Tag Archives: Obamacare taxes


January 10, 2021 | By: Robert A. Green, CPA

The Coronavirus Aid, Relief, and Economic Security (CARES) Act was passed by Congress and signed into law on March 27, 2020. CARES temporarily affected 2018, 2019, and 2020 taxes by overriding elements of the 2017 Tax Cuts and Jobs Act (TCJA). For example, CARES provided five-year NOL carryback refund claims, whereas TCJA allowed NOL carryforwards only. CARES also waived TCJA’s excess business limitation. These changes are temporary; TCJA applies again in 2021.

The CARES Act provides tax relief and economic aid to employees, independent contractors, sole proprietors, and other small businesses. However, traders don’t fit into the usual small-business categories, so there are issues in applying for some CARES aid.

Traders eligible for trader tax status (TTS) operating in an S-Corp might be able to receive state and federal unemployment benefits. TTS S-Corps do not qualify for a forgivable loan under the Small Business Administration Paycheck Protection Program because trading is a “speculative business.” TTS traders structured as sole proprietors, partnerships, or S-Corps might be eligible for CARES five-year NOL carrybacks, relaxed retirement plan distributions, and recovery rebates.

A trader’s capital gains and Section 475 ordinary income are different from wages, earned income, and self-employment income (SEI) required for many business-related benefits under CARES. TTS sole proprietors report business expenses on Schedule C. Still, trading gains and losses go on other tax forms, including Schedule D (capital gains and losses) or Form 4797 (Section 475 ordinary gain or loss). In government agencies’ eyes, trading generates investment income derived from the sale of capital assets; it’s not a usual small business with revenue.

CARES allows NOL carrybacks

As discussed in Chapter 17, TCJA repealed two-year NOL carrybacks and only allowed NOL carryforwards limited to 80% of the subsequent year’s taxable income starting in tax-year 2018. TCJA introduced the “excess business loss” (EBL) limitation, where aggregate business losses over an EBL threshold ($500,000 for married and $250,000 for other taxpayers for 2018) are considered an NOL carryforward.

CARES suspended this limitation for 2018, 2019, and 2020 and permitted five-year NOL carrybacks for 2018, 2019, and 2020 NOLs.

Business owners should consider amending 2018 and 2019 tax returns to remove EBL limitations and consider a five-year NOL carryback refund claim. It’s too late to elect 475 ordinary loss treatment for 2018 and 2019; 2020 NOL carrybacks must wait until 2021.

Retirement plan distributions

Taxpayers negatively impacted by Covid-19 can take a withdrawal from an IRA or qualified retirement plan of up to a maximum of $100,000 in 2020 and be exempt from the 10% excise tax on “early withdrawals.” The taxpayer has the option of returning (rolling over) the funds within three years or paying income taxes on the 2020 distribution over three years. CARES also suspended required minimum distributions for 2020. (See this May 4, 2020 update on the IRS Website, https://tinyurl.com/coronavirus-tax-qa.)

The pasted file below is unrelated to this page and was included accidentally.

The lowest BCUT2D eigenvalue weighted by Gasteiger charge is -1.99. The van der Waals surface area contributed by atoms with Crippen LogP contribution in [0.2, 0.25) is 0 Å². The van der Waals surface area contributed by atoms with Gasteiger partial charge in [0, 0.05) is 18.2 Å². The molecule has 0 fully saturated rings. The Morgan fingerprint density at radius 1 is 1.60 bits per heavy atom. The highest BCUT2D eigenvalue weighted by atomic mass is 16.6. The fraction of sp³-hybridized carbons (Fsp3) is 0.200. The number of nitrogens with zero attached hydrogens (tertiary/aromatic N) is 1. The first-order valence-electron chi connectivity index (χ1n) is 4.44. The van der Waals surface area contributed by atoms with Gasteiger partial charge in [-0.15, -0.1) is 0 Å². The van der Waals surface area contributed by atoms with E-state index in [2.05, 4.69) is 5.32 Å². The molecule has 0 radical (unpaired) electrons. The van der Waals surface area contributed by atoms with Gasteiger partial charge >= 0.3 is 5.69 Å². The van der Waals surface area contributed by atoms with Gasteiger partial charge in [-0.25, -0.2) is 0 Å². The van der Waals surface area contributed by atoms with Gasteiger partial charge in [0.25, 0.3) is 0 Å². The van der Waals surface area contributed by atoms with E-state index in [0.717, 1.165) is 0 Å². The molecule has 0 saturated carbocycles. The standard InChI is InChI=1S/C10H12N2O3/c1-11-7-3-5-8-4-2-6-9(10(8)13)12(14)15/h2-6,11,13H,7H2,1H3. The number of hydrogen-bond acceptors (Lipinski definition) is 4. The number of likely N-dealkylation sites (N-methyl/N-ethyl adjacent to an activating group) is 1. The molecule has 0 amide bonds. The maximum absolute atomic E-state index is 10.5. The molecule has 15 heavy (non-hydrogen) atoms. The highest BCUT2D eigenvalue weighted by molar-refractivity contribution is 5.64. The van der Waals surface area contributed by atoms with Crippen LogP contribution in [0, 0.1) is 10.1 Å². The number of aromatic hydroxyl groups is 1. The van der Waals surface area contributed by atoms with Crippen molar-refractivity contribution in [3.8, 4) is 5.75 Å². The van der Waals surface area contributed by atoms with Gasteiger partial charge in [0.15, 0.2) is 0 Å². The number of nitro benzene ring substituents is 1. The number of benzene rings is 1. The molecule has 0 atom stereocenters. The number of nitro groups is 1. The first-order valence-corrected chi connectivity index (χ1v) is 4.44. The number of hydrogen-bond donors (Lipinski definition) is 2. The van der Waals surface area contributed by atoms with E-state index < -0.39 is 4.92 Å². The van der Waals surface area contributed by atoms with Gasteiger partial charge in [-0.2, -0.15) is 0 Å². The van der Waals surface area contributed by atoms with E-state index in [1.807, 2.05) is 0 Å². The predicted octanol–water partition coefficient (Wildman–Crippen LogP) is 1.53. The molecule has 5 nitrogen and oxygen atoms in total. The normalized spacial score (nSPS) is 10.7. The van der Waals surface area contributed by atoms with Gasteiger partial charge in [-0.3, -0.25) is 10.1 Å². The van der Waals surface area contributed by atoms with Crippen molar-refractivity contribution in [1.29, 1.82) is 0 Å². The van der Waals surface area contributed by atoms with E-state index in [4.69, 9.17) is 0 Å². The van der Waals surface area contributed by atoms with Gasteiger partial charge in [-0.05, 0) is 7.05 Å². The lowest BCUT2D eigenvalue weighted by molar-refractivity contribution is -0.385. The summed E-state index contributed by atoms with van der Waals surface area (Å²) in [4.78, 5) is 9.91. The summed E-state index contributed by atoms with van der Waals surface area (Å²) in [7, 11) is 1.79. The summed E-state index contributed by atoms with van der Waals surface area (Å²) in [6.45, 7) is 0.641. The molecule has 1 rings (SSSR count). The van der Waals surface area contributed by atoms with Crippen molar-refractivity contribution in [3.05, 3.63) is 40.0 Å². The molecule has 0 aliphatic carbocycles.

Charitable deductions

CARES created an above-the-line charitable deduction for 2020 (not to exceed $300). It also modified the AGI limitations on charitable contributions for 2020 to 100% of AGI for individuals (raised from 60% in TCJA).

Unemployment benefits

CARES provided Federal Pandemic Unemployment Compensation (see U.S. Department of Labor’s news release, https://tinyurl.com/y8p9phcw). CARES also gave states the option of extending unemployment compensation to independent contractors and other workers who are ordinarily ineligible for unemployment benefits. Unemployment Insurance Relief During Covid-19 Outbreak (https://tinyurl.com/y6wvxfcw) lists contact information for state unemployment insurance offices.

TTS sole proprietor and partnership traders will likely face challenges applying for SUI and FPUC because they didn’t pay for SUI premiums. They also don’t have self-employment income as sole proprietors and partners. Most TTS traders worked from a home office and continued to trade throughout the coronavirus crisis. An employer or client has not terminated or furloughed them during the crisis. If you think you might be eligible for SUI and FPUC, apply at your state unemployment office.

SBA PPP forgivable loans

According to the AICPA, “The CARES Act established the PPP as a new 7(a) loan option overseen by the Treasury Department and backed by the SBA [Small Business Administration], which is authorized to provide a 100% guarantee to lenders on loans issued under the program. The full principal amount of the loans may qualify for loan forgiveness if the borrower maintains or rehires staff and maintains compensation levels. However, not more than 25% of the loan forgiveness amount may be attributable to non-payroll costs. Independent contractors and self-employed individuals can apply for PPP loans beginning April 10. Under the PPP, the maximum loan amount is the lesser of $10 million or calculated using a payroll-based formula specified in the CARES Act.” You can access free loan calculators here: https://tinyurl.com/ppp-resources. (See Paycheck Protection Program information here: https://tinyurl.com/sba-pp-program.)